- Amazon announced it’d be raising its minimum wage for about 350,000 employees to $15 an hour starting Nov. 1.
- Within a day, Amazon also announced it will be phasing out other benefits for hourly workers, such as stock awards.
- The company has received some backlash over the latest change as Jeff Bezos is the richest man in the world.
The minimum wage raises Amazon warehouse workers will receive beginning Nov. 1 come with one major caveat: Those workers will be ineligible for monthly bonuses and stock awards. The news is striking a chord with employees as it comes a day after Forbes named Amazon CEO Jeff Bezos the richest American, a title he can add on top of being the richest man in the world.
A mere 24 hours after the e-commerce giant announced it was increasing the minimum wage to $15 an hour and encouraging rival retailers to follow suit, Amazon confirmed that it is phasing out variable compensation pay (VCP), or monthly bonus, and restricted stock unit (RSU) awards for hourly workers.
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Amazon’s Hourly Raise Is Only 0.000875% of Jeff Bezos’ Net Worth
GOBankingRates crunched the numbers to figure that the hourly wage hike, which will be applied to 350,000 employees, is a meager 0.000875 percent of Jeff Bezos’ massive $160 billion net worth. Here’s how that percentage was calculated:
- The wage increase is $4 per person per hour (from $11 to $15)
- 350,000 (number of Amazon employees affected) x $4-per-hour increase = $1,400,000 more paid to employees per hour
- $1,400,000 is 0.000875 percent of $160 billion, Bezos’ net worth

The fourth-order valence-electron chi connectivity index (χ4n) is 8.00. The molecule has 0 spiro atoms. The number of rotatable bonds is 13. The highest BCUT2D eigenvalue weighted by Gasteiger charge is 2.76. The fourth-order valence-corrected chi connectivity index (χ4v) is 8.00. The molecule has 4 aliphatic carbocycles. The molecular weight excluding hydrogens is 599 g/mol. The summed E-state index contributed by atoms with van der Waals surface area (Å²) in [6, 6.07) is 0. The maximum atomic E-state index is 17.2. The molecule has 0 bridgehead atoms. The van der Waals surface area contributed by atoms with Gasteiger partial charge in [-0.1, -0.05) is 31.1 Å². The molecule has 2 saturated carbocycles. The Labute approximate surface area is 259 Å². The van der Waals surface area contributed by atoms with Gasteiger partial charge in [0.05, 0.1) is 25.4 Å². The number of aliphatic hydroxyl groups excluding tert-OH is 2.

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Amazon Cuts Perks Worth Thousands per Employee
One of the sunsetting perks is VCP, through which Amazon employees are eligible to earn up to 8 percent of their monthly take-home pay, Yahoo Finance reported. The average worker can earn between $1,800 to $3,000 a year through VCP, depending on the season, hours worked and the fulfillment center’s volume.
Warehouse workers will also experience a dramatic change in their stock options. Touted as one of the key attractors for prospective Amazon employees, full-time hourly workers usually receive two to three shares a year after a two-year vesting period, according to Yahoo Finance. And since Amazon’s stock price has more than tripled since 2016, those cuts could potentially be a huge loss over time for employees.
Amazon’s Reasoning for the Cuts — and the Backlash Over It
As a response to the wage hike and benefits change, Amazon workers have been vocal about how their paychecks will reflect less money with the absence of bonuses. Along with that, since the beginning of the week, Amazon’s stock (AMZN) has taken a hit over the backlash. Cynics and critics also took to Twitter to voice their lack of surprise for Amazon’s power move, with some people complaining that Amazon is simply moving money around, not increasing the amount workers earn.
To explain the decision, Amazon rationalized the change in a company blog post, citing that its hourly workers “prefer the predictability and immediacy of cash,” maintaining that the wage hike overcompensates for the change in bonus structure.
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